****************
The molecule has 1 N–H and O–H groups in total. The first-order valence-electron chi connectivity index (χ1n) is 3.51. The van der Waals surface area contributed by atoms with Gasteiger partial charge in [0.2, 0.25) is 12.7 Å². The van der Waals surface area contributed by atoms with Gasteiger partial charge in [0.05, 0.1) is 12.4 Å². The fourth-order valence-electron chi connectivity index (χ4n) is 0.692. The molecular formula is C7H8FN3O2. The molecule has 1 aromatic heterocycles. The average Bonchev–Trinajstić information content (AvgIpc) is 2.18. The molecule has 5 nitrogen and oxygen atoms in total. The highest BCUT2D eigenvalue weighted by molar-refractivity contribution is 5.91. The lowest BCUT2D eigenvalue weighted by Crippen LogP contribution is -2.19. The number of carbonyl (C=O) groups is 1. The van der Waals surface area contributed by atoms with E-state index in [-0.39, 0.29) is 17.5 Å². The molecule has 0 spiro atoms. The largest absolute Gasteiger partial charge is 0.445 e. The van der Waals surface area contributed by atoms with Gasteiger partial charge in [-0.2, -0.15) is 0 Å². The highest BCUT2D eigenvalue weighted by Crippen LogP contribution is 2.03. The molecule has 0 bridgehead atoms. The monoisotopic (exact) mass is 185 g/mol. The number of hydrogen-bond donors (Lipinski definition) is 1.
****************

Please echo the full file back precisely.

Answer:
The molecule has 1 N–H and O–H groups in total. The first-order valence-electron chi connectivity index (χ1n) is 3.51. The van der Waals surface area contributed by atoms with Gasteiger partial charge in [0.2, 0.25) is 12.7 Å². The van der Waals surface area contributed by atoms with Gasteiger partial charge in [0.05, 0.1) is 12.4 Å². The fourth-order valence-electron chi connectivity index (χ4n) is 0.692. The molecular formula is C7H8FN3O2. The molecule has 1 aromatic heterocycles. The average Bonchev–Trinajstić information content (AvgIpc) is 2.18. The molecule has 5 nitrogen and oxygen atoms in total. The highest BCUT2D eigenvalue weighted by molar-refractivity contribution is 5.91. The lowest BCUT2D eigenvalue weighted by Crippen LogP contribution is -2.19. The number of carbonyl (C=O) groups is 1. The van der Waals surface area contributed by atoms with E-state index in [-0.39, 0.29) is 17.5 Å². The molecule has 0 spiro atoms. The largest absolute Gasteiger partial charge is 0.445 e. The van der Waals surface area contributed by atoms with Gasteiger partial charge in [-0.2, -0.15) is 0 Å². The highest BCUT2D eigenvalue weighted by Crippen LogP contribution is 2.03. The molecule has 0 bridgehead atoms. The monoisotopic (exact) mass is 185 g/mol. The number of hydrogen-bond donors (Lipinski definition) is 1.